I set myself the task of familiarizing myself with Finland’s vast repository of poets. I tried – admittedly, in a time too brief to do justice to a national heritage – to assimilate all the nuances that the literary tradition of Finland had to offer. In a sense, it is a treasure trove of odd sounds and often cryptic symbolism. So the idea was to bend my own language and manipulate images so that for a brief moment in musical time they would be able to transport the listener into the unique heritage of the country while, nevertheless, maintaining a solid sense of contemporary relevance.

Even if this sounds a bit daft, I think certain kinds of lyrics are best written in a kind of feverish shamanistic reverie. This doesn’t mean that you can just blindly let go and forget all about the mathematically precise work involved in properly placing syllables, shifts of emphasis, groove, vowel stretches and hard-hitting crisp consonants. But it does mean, that once you have the mechanisms and science down pat, you are able to forget all of that and fall head first into a trance-like state in order to make discoveries. Like with anything else, the more solidly you know your stuff, the more you can let go. And in this way, I think both Jonsu and I were equipped to let go.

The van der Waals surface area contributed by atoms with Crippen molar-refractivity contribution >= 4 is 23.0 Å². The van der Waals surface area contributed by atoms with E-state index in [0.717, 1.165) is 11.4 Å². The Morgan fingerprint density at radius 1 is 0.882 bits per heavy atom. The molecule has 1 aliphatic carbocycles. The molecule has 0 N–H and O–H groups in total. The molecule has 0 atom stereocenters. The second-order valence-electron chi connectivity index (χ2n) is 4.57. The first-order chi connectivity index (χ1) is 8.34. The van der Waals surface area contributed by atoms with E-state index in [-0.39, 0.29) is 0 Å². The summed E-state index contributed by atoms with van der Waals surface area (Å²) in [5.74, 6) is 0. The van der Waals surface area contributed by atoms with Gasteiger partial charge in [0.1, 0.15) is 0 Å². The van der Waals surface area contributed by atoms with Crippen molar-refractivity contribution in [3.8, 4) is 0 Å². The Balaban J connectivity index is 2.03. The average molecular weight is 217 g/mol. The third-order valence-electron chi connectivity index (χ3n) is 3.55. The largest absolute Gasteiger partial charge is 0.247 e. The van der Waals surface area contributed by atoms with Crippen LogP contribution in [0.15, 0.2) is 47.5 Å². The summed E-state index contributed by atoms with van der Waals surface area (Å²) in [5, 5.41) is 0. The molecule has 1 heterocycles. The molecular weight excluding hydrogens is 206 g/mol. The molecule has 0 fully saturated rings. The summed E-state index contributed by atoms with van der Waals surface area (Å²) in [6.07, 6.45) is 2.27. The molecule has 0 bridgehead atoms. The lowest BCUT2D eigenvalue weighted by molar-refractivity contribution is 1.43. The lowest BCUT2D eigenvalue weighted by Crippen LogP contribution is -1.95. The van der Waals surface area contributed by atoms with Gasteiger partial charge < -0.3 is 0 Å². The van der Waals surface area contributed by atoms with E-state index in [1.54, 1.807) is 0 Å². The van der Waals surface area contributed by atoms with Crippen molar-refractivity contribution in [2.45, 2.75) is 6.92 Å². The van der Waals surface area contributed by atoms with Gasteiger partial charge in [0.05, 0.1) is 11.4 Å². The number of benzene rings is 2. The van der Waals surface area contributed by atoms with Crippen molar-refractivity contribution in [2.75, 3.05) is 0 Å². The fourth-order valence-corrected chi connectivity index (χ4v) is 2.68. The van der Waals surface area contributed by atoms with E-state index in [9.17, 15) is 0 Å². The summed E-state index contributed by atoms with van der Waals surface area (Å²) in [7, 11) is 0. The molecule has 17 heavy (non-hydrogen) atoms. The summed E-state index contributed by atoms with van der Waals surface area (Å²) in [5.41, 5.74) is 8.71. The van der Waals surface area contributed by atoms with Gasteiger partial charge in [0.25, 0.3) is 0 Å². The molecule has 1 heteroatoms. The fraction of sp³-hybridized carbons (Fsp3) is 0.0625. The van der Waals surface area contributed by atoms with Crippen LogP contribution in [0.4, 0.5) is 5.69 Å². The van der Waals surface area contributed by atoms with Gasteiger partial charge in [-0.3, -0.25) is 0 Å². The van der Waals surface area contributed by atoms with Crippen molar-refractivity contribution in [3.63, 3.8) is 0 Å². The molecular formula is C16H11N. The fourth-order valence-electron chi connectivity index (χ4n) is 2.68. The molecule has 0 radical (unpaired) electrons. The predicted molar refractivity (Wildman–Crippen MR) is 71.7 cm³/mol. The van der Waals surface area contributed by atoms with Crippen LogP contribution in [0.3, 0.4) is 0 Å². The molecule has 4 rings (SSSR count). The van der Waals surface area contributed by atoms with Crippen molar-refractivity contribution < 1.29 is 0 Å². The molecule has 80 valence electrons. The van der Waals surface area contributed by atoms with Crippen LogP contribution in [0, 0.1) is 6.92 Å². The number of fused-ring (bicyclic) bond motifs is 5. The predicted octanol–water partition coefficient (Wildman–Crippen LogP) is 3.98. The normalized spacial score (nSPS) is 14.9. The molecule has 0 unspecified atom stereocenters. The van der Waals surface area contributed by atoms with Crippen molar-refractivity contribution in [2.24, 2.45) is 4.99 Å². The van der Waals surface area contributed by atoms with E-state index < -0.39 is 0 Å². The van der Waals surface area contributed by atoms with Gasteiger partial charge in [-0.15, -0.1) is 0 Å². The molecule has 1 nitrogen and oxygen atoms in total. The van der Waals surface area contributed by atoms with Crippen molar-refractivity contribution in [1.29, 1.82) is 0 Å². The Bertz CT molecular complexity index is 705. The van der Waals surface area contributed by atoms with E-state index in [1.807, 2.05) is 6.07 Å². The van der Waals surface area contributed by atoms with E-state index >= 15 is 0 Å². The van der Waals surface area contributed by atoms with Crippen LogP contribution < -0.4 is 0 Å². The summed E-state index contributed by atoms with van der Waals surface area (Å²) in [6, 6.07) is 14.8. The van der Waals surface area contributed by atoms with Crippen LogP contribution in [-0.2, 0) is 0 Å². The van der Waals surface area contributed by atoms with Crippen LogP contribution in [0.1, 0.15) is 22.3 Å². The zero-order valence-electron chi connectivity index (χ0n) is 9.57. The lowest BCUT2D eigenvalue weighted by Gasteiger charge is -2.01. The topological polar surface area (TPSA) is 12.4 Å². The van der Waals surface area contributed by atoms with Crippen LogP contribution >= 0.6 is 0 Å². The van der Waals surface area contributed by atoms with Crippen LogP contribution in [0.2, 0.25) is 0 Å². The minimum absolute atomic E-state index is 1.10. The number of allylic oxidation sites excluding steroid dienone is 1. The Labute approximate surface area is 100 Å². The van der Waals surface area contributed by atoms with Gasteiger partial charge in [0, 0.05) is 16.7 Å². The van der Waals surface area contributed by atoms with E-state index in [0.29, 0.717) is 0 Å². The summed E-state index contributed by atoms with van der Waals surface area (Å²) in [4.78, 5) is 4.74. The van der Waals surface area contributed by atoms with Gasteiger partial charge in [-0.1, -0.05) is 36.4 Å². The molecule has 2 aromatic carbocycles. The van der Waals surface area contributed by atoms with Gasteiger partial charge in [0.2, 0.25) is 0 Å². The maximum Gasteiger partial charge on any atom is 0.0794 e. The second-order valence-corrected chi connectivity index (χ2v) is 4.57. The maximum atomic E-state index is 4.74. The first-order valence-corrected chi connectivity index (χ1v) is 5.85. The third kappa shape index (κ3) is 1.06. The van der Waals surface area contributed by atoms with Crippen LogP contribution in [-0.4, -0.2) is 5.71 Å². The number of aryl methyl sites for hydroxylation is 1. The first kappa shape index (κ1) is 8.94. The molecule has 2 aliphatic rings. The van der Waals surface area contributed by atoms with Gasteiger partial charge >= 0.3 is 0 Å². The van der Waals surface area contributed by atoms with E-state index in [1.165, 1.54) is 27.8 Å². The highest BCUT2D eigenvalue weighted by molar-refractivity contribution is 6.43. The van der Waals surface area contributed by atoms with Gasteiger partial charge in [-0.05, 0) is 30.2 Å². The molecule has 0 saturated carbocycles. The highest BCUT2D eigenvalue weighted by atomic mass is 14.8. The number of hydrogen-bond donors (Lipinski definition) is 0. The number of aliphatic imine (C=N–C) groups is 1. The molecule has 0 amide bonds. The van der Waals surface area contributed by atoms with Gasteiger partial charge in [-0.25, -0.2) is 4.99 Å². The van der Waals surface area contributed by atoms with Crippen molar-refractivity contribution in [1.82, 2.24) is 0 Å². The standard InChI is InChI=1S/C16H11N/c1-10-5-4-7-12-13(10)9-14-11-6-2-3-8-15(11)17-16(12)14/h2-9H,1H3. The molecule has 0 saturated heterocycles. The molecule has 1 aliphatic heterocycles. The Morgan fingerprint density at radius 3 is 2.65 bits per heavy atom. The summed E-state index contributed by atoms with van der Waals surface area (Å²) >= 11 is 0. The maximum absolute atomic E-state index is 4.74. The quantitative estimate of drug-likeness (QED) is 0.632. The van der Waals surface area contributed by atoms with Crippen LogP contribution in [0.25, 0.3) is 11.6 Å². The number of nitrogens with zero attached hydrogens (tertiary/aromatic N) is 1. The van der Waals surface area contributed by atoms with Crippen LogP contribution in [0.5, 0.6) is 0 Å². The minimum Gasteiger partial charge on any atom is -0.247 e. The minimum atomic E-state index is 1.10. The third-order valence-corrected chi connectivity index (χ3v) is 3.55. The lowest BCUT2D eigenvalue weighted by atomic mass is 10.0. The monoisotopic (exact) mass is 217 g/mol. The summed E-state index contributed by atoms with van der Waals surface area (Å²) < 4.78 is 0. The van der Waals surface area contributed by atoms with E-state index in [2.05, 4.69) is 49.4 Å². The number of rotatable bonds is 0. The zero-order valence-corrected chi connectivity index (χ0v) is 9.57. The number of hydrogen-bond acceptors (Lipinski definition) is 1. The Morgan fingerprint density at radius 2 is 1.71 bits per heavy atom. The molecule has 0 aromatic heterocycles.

In a sense, I subscribe to the idea of an oracle. No, that doesn’t mean I actually think God speaks through the vessel of an artist. But what I do think is that allowing yourself to get lost in the world of another creative artist’s sounds, let’s ideas you wouldn’t ordinarily think of speak through you. So, in this way, I sincerely think the lyrics were written in symbiosis with the songs themselves. The music and what I knew about Jonsu and the rest of the band was able to catalyze stories and words that I never would have been able to write in isolation. Likewise, Jonsu would also not have been able to tap her own mind in the same way without the history that I brought into it. As in all good processes, we played off one another’s hidden worlds and the result was… well, it’s for the listeners to decide whether they are of value or not. Did you know the Songs even before becoming involved with writing the new lyrics?